Kampala- That Uganda saw off Angola at the Namboole fortress in full view of over 40,000 spectators on Saturday in itself was not the foremost shift.
But the modus in which they completed the recovery, an inspiring Emmanuel Okwi on the magic switchboard of a 2-1 remarkable victory that not only continued Uganda’s eight-year unbeaten home run, but kept enough fuel in the tank until Cranes meet Senegal in September in Group J’s final game, left everyone awestruck.
Milutin Micho Sredojevic’s men showed an astonishing character in wresting victory from the jaws of defeat, such mettle that has eluded the Cranes in similar circumstances recently. The last time Uganda won a qualifier at Namboole after falling behind was seven years ago - a 2-1 victory over Nigeria, but the manner in which that was conjured left a bitter taste in the visitors’ mouth thanks to some questionable decisions on one of the two penalties.
But on an evening multitudes of Ugandans descended upon the stadium named after the ailing South African icon, Nelson Mandela, the Cranes did it all fair and square and without external help, but mainly the magic of Okwi and Tonny Mawejje, who was making it two-time lucky following his act against Liberia seven days earlier.
Here are some talking points from action at Namboole.
Okwi is Cranes talismanic striker
An enigma of a striker, whose body language at times triggers fan-substitutions, was as magical on the day as his recovery from an ankle injury picked just two days to the match. After getting the confirmed Cranes lineup - apart from Moses Oloya - the only change from the team that started against Liberia, Okwi’s name struck me like a sharp knife. “Whether Okwi is fully fit is a tale to be told on the pitch over two hours away. Striker twisted an ankle on Wednesday,” my tweeting fingers typed away.
And boy did he tell the tale! Micho must be as delighted as the Etoile du Sahel striker for he never betrayed the Serb’s faith in him.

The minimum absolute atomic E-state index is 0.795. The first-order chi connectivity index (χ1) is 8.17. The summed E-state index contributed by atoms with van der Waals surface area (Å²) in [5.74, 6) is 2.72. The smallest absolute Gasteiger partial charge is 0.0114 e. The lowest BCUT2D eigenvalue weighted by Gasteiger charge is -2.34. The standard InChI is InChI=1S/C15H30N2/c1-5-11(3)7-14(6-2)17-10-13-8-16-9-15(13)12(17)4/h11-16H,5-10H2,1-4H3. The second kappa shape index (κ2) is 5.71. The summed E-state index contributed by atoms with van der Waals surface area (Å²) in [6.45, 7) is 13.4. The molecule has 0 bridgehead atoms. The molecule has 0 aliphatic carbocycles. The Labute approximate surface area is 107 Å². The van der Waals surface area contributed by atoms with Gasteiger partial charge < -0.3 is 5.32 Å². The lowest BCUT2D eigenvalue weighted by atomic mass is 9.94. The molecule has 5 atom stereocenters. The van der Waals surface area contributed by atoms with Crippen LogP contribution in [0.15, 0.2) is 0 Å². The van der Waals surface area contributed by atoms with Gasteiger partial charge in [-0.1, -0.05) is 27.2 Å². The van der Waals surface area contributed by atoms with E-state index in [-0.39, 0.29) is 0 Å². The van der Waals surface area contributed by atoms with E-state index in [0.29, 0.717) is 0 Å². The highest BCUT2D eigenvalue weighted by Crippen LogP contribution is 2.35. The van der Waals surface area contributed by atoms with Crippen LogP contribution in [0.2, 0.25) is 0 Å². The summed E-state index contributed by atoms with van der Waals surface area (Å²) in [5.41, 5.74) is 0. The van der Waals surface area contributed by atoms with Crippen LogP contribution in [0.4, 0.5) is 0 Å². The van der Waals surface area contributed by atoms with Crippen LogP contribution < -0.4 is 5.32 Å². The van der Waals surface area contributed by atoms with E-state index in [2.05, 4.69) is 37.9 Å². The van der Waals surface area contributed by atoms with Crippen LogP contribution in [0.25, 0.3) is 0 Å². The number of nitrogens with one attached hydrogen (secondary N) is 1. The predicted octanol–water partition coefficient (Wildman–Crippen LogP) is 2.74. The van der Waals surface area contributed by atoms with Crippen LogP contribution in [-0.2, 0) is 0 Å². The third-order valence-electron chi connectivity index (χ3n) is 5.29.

First, Okwi was running rings around Fabricio Mafuta and company but Geoffrey Massa hardly did justice to the service on three-plus counts. Okwi did disappear midway but when he resurfaced, it was with a bazooka that Angola goalkeeper Hugo Marques had to be at full stretch to keep out.
And then an in-swinging cross that ended in Marques’ goal after the goalkeeper misjudged the ball’s flight to delight of the frenzied stadium and chagrin of the visitors, who had led thanks to Ricardo Estevao’s goal.
Okwi was not done, though. Just like he did the week before, he crafted for Mawejje to seal the sweet victory. On the evening, Okwi, who loves using the ball rather than get bored up field, proved he is Uganda’s talisman.
Mutumba the playmaker Cranes want
From a decoy he was against Senegal, through a recovery session against Liberia to a more astute player he was after coming on as substitute against Angola, Martin Mutumba is slowly but steadily winning over Cranes faithful and his place on the team.
Out goes Massa for Robert Ssentongo, in comes Hamis Kiiza for Moses Oloya, and Mutumba for Geoffrey Kizito… Micho had made some telling switches.
Mutumba was suddenly everywhere, threading a no-look pass to Okwi, gliding a through ball to Kiiza only for the striker to be tagged down by Fabricio, the defender seeing red for that, and beating an Angolan defender into submission at the corner flag to cap his 28th birthday. This is the kind of player Cranes want, one who can hold onto the ball and pick out that telling pass – in adversity.
Massa gave critics rope to hang him
Massa does not deserve crucifixion for an admittedly abysmal performance. He is not your one-goal a match striker but his performance when he came on as sub against Senegal, his goal agaist Zambia and general play against Liberia are testament he is not as bad a player as the one on Saturday evening.
But on the day, the Cyprus-based striker handed his critics the rope to hang him. Three glaring missed chances, including an empty net when Marques was miles off his line, plus lack of assuredness on the ball saw his poor day at office ended by Robert Ssentongo’s introduction. Only Godfrey Walusimbi, a usually calm personified left back, had a poorer day.
Tonny reminds us of the Mawejje we once anticipated
Finally Mawejje is playing with life again, and Mawejje can see the goal clearly, twice in seven days.
If his finish against Liberia was clinical, Saturday’s header was simply devilish, even brutal.
Club uncertainty has seen the midfielder miss the Liberia trip unfit but after returning to IBV in Iceland, Mawejje, who has been adventurous in the last two games, is close to the player that once threatened class.